Lasers in Medical Science

, Volume 31, Issue 7, pp 1397–1405

Picosecond lasers for tattoo removal: a systematic review

  • Ofer Reiter
  • Lihi Atzmony
  • Lehavit Akerman
  • Assi Levi
  • Ruben Kershenovich
  • Moshe Lapidoth
  • Daniel Mimouni
Original Article

DOI: 10.1007/s10103-016-2001-0

Cite this article as:
Reiter, O., Atzmony, L., Akerman, L. et al. Lasers Med Sci (2016) 31: 1397. doi:10.1007/s10103-016-2001-0

Abstract

Given that the pigment particles in tattoos have a relaxation time of <10 ns, picosecond lasers would be expected to be more effective than nanosecond lasers in tattoo removal. To systematically review the evidence regarding the effectiveness and safety of picosecond lasers for tattoo removal, Pubmed, Cochrane Central Register of Controlled Trials (CENTRAL), ClinicalTrials.gov, and reference lists were searched for relevant trials. The primary outcome was >70 % clearance of tattoo pigment. Secondary outcomes were 90–100 % clearance of tattoo pigment, number of laser sessions required, and adverse effects. Eight trials were included, six with human participants (160 participants) and 2 with animal models. Seven of the eight trials explored the usage of either 755, 758, 795, 1064, or 1064/532-nm picosecond lasers for black and blue ink tattoos. In the human trials, 69–100 % of tattoos showed over 70 % clearance of pigment after 1–10 laser treatments. Reported side effects included pain, hyperpigmentation and hypopigmentation, blister formation and transient erythema, edema, and pinpoint bleeding. Included articles varied in type of laser investigated, mostly non-comparative studies and with a medium to high risk of bias. There is sparse evidence that picosecond lasers are more effective than their nanosecond counterparts for mainly black and blue ink tattoo removal, with minor side effects.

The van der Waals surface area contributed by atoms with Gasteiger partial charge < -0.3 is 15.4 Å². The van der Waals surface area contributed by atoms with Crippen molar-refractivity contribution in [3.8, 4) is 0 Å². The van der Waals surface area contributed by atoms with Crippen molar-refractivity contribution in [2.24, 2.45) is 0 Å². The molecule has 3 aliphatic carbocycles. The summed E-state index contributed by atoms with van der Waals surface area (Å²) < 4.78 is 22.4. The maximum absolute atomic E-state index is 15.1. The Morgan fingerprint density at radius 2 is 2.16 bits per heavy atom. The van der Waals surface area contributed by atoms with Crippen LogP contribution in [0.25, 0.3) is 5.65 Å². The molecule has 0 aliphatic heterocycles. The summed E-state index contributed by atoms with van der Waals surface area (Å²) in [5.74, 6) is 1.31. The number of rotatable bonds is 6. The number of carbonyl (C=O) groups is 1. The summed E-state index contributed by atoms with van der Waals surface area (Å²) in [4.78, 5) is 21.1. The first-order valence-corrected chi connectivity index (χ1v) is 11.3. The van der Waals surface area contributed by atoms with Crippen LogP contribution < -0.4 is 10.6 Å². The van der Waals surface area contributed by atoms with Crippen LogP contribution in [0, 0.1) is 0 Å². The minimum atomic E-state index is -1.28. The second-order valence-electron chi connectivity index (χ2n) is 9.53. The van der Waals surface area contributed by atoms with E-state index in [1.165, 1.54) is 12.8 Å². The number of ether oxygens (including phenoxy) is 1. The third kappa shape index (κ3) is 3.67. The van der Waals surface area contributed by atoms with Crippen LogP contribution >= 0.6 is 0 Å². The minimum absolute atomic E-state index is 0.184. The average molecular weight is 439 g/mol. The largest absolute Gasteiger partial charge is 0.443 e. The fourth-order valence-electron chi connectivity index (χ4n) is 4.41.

Keywords

Laser Laser treatment Tattoo Tattoo removal Nd-YAG 755 nm 758 nm 795 nm 1064 nm 532 nm 

Copyright information

© Springer-Verlag London 2016

Authors and Affiliations

  • Ofer Reiter
    • 1
  • Lihi Atzmony
    • 1
  • Lehavit Akerman
    • 1
  • Assi Levi
    • 1
  • Ruben Kershenovich
    • 1
  • Moshe Lapidoth
    • 1
    • 2
  • Daniel Mimouni
    • 1
    • 2
  1. 1.Department of Dermatology, Rabin Medical CenterBeilinson CampusPetach TikvaIsrael
  2. 2.Sackler Faculty of MedicineTel Aviv UniversityTel AvivIsrael

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